Sunshine Week is about your right to know

Snow is once again in the forecast for this week. No matter the accumulation, the white fluffy stuff will not dampen one of

the brightest weeks of the year. Sunshine Week begins today.

It may only last seven calendar days, but for citizens who rely on a transparent government to operate openly for the betterment and safety of our society at every level – municipal, state and federal – we at The Telegraph are determined to keep the sun shining on government year-round.

We aren’t alone.

During Sunshine Week, media organizations, civic groups, nonprofits and others will engage in public discussions about the importance of open government nationwide.

There remain state legislatures exempting themselves from public-record laws, claiming “legislative immunity.” Most notable is Washington state.

This is why Sunshine Week was established in 2005, a national initiative spearheaded by the American Society of News Editors. Its purpose is to educate the public about the importance of open government and the dangers of excessive and unnecessary secrecy.

It coincides with James Madison’s birthday and National Freedom of Information Day, March 16.

The father of the United States Constitution, Madison also is viewed as a defender of open government.

“(A) popular Government, without popular information, or the means of acquiring it, is but a Prologue to a Farce or a Tragedy; or, perhaps, both. Knowledge will forever govern ignorance: And a people who mean to be their own Governors, must arm themselves with the power which knowledge gives,” he wrote.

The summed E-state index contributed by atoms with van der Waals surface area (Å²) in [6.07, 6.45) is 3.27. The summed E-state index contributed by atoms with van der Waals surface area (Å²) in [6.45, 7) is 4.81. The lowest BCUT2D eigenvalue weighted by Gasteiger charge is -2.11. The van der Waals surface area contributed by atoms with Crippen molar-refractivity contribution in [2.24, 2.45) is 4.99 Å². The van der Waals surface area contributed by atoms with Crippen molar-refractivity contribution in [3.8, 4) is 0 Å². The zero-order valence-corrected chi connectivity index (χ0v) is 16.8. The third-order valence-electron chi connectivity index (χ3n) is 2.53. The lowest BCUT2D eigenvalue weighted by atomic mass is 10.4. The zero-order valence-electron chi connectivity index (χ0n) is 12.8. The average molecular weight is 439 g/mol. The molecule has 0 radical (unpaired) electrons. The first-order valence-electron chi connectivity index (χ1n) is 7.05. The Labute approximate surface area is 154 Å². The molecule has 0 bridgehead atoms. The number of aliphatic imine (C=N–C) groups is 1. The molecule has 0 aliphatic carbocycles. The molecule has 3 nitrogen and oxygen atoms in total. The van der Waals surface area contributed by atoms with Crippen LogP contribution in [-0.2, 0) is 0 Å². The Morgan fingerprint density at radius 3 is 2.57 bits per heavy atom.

The Telegraph agrees with our nation’s fourth president. He was spot on in declaring that the only guardian of true liberty is the advancement and diffusion of knowledge.

In an effort to illuminate how public officials respond to requests for public information, we will cover a wide range of topics this week, including today’s story about Nashua Police being one of a handful of departments in New Hampshire to actually comply with the new guidelines from the Attorney General’s Office with regard to the Exculpatory Evidence Schedule. It’s the first of a three-part series regarding what is known as the Laurie List, which is a database of officers who have been found to lack credibility, use excessive force, fail to comply with legal procedures, or have exhibited mental illness or instability.

While we in the media are doing our best to file Right to Know requests – in an attempt to get information important to understanding how government works, or when public officials refuse to release public information – you should also be taking similar steps as a citizen.

This week isn’t about a newspaper’s right to know, it’s about your right to know.